The modern constitutional consensus: free exercise accommodation

What does it take to defend religious liberty in a truly even-handed way? One philosophical tradition, beginning with Locke (who wrote 50 years after Williams), holds that it takes two things only: first, laws that do not penalize religious belief and practice; and, second, laws that are fair, setting up the same conditions for all citizens in matters that touch on their religion (Locke, 1689, pp. 40, 42, 53). For example, says Locke, if it is legal to speak Latin in a school, it ought to be legal to speak Latin in a church: a law that says otherwise is a covert form of unfairness to Roman Catholics. If it is permitted to immerse oneself in water for the sake of health or recreation, then it ought to be permitted to immerse oneself in water for the sake of baptism. Laws that say otherwise are unfair to Baptists. But that is all that fairness to minorities requires: to give them special dispensations of any kind is unnecessary and wrong. If they do not want to obey some law on account of religious objections, they will just have to pay the legal penalty (Locke, 1689, p. 48). Lockes position has modern defenders on the US Supreme Court, in particular Justice Antonin Scalia, who is prepared to strike down laws that expressly discriminate against minorities, but who opposes any special accommodations of their practices. For example, he favored striking down an ordinance in the city of Hialeah, Florida that made animal sacrifice illegal, on the grounds that it was clear that the aim of the ordinance was to drive Santeria worshippers out of the city (Church of the Lukumi Babalu Aye v. City of Hialeah, 1993). What made the ordinance problematic for the Lockean was that the food industry was permitted to kill animals, often in far more painful ways, and it was only the religious practices of the Santeria worshippers that were made illegal. Justice Samuel Alito went one step further when he was a judge on the Federal Appeals Court. Muslim police officers in the state of New Jersey were 344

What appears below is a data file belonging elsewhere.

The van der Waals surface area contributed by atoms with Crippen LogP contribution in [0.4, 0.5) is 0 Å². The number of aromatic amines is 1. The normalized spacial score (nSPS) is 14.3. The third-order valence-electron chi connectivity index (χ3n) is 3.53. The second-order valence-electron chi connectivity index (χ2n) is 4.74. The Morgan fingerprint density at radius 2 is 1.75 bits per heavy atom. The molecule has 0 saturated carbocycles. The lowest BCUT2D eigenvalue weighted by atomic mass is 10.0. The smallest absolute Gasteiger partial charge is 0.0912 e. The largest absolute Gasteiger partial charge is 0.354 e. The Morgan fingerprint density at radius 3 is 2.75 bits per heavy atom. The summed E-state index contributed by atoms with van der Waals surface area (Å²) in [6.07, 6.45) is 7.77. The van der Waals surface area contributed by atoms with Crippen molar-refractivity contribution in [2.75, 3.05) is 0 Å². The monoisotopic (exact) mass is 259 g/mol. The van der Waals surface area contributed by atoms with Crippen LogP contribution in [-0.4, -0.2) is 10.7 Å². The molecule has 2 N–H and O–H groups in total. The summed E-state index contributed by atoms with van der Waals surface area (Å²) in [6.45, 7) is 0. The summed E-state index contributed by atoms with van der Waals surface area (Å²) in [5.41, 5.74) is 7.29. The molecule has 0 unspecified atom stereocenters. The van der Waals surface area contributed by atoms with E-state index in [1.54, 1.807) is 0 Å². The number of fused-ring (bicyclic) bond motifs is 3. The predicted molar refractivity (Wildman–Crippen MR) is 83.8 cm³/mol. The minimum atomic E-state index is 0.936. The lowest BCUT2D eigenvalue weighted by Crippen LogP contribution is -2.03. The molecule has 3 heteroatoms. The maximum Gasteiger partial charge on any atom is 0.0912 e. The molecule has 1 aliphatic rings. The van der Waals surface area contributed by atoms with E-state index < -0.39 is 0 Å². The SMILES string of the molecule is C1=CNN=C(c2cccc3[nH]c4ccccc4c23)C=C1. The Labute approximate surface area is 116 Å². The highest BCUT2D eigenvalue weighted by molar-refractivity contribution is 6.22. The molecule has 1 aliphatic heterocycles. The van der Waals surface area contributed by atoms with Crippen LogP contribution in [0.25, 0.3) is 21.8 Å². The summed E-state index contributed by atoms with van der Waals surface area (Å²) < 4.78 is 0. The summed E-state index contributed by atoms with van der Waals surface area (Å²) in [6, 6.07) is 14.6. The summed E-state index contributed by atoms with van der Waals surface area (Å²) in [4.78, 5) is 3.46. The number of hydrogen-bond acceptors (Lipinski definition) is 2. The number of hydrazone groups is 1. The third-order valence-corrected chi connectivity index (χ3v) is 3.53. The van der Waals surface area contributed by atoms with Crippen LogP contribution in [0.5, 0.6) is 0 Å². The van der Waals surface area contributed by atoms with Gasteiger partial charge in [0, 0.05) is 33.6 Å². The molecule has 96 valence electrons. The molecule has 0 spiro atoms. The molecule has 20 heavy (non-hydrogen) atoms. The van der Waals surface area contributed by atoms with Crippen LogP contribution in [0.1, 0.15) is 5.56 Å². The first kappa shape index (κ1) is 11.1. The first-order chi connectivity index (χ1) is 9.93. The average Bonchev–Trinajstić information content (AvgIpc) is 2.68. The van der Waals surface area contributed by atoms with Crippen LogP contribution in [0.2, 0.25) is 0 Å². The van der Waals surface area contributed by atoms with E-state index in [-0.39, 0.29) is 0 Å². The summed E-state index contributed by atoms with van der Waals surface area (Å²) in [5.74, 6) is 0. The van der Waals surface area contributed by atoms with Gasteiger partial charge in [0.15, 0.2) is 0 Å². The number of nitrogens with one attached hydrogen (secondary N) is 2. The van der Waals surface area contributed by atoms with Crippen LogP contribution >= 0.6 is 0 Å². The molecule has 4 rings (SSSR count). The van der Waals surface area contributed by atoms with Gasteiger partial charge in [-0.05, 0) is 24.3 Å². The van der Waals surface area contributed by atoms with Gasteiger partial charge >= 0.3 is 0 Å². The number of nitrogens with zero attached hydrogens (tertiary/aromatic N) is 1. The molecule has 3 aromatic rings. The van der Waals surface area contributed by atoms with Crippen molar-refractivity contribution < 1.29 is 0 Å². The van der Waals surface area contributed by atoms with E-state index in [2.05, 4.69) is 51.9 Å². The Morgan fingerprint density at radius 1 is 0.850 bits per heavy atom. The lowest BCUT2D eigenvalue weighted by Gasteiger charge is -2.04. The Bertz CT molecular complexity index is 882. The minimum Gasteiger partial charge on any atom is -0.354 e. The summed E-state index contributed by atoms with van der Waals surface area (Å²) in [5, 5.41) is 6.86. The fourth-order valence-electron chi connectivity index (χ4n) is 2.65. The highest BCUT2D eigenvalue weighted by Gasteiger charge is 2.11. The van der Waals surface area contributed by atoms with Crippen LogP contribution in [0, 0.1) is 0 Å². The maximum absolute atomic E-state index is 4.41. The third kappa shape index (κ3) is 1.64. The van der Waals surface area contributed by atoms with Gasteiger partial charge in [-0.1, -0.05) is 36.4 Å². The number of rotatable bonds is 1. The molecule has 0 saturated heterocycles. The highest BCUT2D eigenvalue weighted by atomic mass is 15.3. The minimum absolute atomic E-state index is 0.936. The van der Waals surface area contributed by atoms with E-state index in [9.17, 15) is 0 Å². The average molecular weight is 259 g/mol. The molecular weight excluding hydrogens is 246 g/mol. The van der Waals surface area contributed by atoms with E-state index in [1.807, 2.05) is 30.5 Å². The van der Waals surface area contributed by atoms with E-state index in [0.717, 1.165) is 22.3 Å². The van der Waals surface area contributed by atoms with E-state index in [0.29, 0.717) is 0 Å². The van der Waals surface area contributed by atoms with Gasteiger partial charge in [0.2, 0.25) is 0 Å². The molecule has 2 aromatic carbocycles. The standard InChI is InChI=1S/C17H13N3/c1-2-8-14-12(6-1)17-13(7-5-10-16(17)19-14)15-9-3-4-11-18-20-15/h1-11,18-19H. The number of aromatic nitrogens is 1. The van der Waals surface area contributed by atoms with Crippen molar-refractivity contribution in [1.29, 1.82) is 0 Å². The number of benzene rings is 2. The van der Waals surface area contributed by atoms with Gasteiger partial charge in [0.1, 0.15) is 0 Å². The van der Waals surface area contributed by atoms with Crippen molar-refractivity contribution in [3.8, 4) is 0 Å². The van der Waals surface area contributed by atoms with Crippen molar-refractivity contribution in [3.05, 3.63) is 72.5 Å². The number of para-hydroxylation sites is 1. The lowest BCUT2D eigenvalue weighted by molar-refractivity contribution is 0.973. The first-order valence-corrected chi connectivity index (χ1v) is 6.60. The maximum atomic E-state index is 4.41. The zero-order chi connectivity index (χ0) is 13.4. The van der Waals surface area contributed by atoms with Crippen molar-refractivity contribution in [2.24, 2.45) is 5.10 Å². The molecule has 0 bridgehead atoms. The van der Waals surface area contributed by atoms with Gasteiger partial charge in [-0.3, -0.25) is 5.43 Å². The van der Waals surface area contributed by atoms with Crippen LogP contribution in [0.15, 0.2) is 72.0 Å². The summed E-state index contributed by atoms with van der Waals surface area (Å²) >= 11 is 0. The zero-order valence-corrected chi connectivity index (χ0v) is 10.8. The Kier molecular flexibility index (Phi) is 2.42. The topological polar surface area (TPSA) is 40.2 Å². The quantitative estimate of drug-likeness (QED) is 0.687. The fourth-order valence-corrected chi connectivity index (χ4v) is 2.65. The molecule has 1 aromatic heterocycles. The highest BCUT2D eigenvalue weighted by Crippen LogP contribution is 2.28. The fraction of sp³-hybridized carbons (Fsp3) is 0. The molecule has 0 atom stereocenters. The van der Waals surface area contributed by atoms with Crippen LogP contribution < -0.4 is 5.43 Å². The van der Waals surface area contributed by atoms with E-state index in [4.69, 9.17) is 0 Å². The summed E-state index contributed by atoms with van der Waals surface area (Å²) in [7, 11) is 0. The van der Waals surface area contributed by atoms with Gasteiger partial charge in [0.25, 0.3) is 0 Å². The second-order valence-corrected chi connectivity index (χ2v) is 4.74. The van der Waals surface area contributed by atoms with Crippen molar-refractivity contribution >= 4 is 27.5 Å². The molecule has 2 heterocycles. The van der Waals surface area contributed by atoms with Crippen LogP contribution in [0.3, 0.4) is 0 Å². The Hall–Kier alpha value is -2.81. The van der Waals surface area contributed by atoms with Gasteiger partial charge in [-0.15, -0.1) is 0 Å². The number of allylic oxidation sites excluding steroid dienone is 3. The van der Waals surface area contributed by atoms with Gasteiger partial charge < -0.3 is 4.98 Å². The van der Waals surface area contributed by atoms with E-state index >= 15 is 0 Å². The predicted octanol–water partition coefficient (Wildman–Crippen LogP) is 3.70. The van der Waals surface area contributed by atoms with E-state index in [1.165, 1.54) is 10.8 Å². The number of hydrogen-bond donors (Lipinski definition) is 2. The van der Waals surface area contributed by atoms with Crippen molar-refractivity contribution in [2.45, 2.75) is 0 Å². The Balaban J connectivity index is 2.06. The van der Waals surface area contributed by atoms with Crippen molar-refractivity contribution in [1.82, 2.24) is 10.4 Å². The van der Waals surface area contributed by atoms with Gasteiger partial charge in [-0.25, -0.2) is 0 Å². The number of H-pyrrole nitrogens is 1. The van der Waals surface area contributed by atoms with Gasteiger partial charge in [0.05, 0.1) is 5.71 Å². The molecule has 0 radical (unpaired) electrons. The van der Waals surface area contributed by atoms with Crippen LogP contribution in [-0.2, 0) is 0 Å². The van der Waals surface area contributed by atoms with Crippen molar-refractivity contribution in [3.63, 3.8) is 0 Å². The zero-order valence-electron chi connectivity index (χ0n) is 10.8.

Liberty of Conscience denied the right to wear beards, which this particular group of Muslims believed religiously required. Alito pointed out that the police regulation allowed non-religious people with skin allergies to keep their beards, so if that was allowed, he argued, then the Muslim officers would have to be permitted to keep their beards. This went one step further than Scalia, because there was no evidence that the police policy was crafted in order to penalize Muslims or to drive them out of the police force; it just had the incidental effect of burdening them unfairly (Fraternal Order of Police v. City of Newark, 1999). For a long American tradition that begins in the seventeenth century, the LockeScalia position is insufficient, and even Alitos modest extension of it is not quite enough. This tradition reasons that laws, in a democracy, are always made by the majority. They express majority ideas of convenience, and they will incorporate the religious preferences of the majority. In Christian nations, for example, Sunday will be the day off from work, because the majority religion requires rest on a Sunday. Such laws, even if they do not involve any hostility to minorities, are apt to be heedless, not noticing the special burdens that minorities have to face. Already before the war of independence, the colonists had become used to such problems. Quakers refused to take off their hats in court, although the law required this. Jews refused to give testimony on a Saturday when served with a subpoena. Both Quakers and Mennonites refused required military service. The position that emerged was one that favored special exemptions in such cases. In a famous letter to the Quakers written shortly after Independence, George Washington, the first US President, said: I assure you very explicitly, that in my opinion the conscientious scruples of all men should be treated with great delicacy and tenderness: and it is my wish and desire, that the laws may always be as extensively accommodated to them, as a due regard for the protection and essential interests of the nation may justify and permit (McConnell et al., 2006, p. 42). He did not require them to perform military service, and he also did not ask them, as Locke would have, to pay the legal penalty. Similarly, Jews were not required to appear in court on a Saturday, and they were not fined either. Shortly after independence, in a memorable early court decision, a Roman Catholic priest was allowed to refuse to answer questions posed to him in a criminal case, when he protested that his information about the identity of the criminal came to him in the confessional. The judge, a Protestant, reasoned that to require a priest to divulge this information, or to penalize him for not doing so, would effectively abolish the sacrament of the confessional, and thus would impose a very severe burden on all Catholics (People v. Philips, 1813). (The Roger Williams idea of soul rape runs like a powerful current through all these opinions.) It was on account of this tradition that Adell Sherbert got her unemployment compensation. The Supreme Court reasoned that imposing such an unequal burden could be done only if the state could show 345